In fact, women’s economic liberation became a core government policy, enforced by frequent “congresses” held by the Women’s Union. In particular, Hoxha was very interested in elevating the confidence and self-esteem of his female comrades both in the workplace and within the family – encouraging them to speak up amongst their male counterparts. Consequently, dual-earner households became the default standard across the nation. Women were encouraged to work for gender-equal wages within the most male-dominated of sectors, such as the sciences, architecture, and politics, and they even partook in the armed forces.
Alongside a system of full employment and training for women on the basis of gender equality, the Albanian socialist state also implemented quotas for the political representation of women. About 33 percent of the party's active members in 1988 were women, as well as over 40 percent of those elected to the people's councils. Furthermore, nearly one-half of the country's students were women. Statistics also show that women comprised 47 percent of the workforce. These structures were immensely progressive for their time and assured that women directly contributed to national welfare at the macro-level.
Such improvements were, unfortunately, unevenly distributed, as Hoxha was keenly aware of. The geographic division between the Northern Ghegs, influenced by tribal and feudal traditions, and the more progressive Southern Tosks of Albania has long characterized and continues to define patterns of gender relations in the country. The rural Gheg people held strong to traditional societal dynamics, as found in the illegal Albanian ancient code of ethics, the Kanun.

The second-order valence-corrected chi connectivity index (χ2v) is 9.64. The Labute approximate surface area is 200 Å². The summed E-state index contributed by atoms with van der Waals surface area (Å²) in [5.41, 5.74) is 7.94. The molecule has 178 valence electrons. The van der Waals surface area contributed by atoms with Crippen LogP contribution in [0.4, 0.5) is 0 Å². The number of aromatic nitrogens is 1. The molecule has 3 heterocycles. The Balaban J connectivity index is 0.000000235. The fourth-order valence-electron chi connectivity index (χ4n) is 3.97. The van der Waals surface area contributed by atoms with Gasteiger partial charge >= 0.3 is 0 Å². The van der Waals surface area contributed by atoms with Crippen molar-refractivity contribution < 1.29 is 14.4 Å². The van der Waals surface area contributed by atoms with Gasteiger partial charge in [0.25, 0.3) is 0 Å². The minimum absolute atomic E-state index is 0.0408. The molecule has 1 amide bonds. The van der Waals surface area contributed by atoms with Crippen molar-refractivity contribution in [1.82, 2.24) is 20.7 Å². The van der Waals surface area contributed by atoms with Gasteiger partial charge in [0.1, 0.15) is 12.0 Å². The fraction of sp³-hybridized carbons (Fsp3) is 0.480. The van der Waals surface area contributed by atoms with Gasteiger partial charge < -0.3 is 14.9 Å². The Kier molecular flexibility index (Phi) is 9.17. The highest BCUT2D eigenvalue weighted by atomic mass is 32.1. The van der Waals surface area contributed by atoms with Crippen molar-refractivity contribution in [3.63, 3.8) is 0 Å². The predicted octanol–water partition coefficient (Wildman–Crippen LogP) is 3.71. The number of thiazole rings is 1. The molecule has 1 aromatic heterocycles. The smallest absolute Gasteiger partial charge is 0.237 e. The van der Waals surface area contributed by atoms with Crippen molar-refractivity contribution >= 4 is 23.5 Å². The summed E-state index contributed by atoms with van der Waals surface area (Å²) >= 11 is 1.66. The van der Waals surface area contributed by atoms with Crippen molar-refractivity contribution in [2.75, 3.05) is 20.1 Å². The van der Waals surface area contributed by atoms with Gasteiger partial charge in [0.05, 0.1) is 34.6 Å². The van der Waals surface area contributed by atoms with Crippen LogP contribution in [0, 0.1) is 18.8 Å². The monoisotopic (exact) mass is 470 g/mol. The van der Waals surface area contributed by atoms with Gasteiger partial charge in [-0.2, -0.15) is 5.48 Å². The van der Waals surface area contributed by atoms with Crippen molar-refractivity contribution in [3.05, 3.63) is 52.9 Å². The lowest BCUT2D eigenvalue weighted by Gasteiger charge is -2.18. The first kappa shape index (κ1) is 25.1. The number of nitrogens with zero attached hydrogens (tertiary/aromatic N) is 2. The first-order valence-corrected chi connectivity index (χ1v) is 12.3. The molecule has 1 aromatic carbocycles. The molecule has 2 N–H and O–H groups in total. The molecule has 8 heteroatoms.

But even so, some of Hoxha’s policies, including his extensive literacy campaigns, reached into the most remote of villages, bolstering the national literacy rate to more than 90 percent by the late 1980s. This transformation disproportionately benefitted women (formerly at 90 percent illiteracy) and provided previously non-existent educational opportunities.
Cultural stagnation amidst structural progress
But even as institutions and laws became more and more conducive to Albanian women’s social emancipation, cultural values did not. While all citizens were equal in theory, and while many structures were designed to elevate the status of women, implicit gender norms continued to guide expectations for Albanian citizens. This pattern was particularly strong in the rural north, which stood as relatively immune to persistent campaigns for gender equality.
Hoxha’s Marxist-Leninist policies of emancipation failed to alter traditional norms as they limited their scope to women’s role outside of the home. The Communist Party waged educational campaigns to support the equal sharing of household labor and even encoded this within the Code of the Family in 1982 – but social attitudes stagnated.
Although women entered educational institutions and paid employment en masse, they continued to experience a monopoly on the burdens of unpaid labor and childcare. In other words, women were expected to work full-time both inside and outside the home, without any concurrent cultural changes in the role of men inside the home. In comparison, many other nations at this time delegated women only to household labor or to a more flexible combination of unpaid and part-time paid work.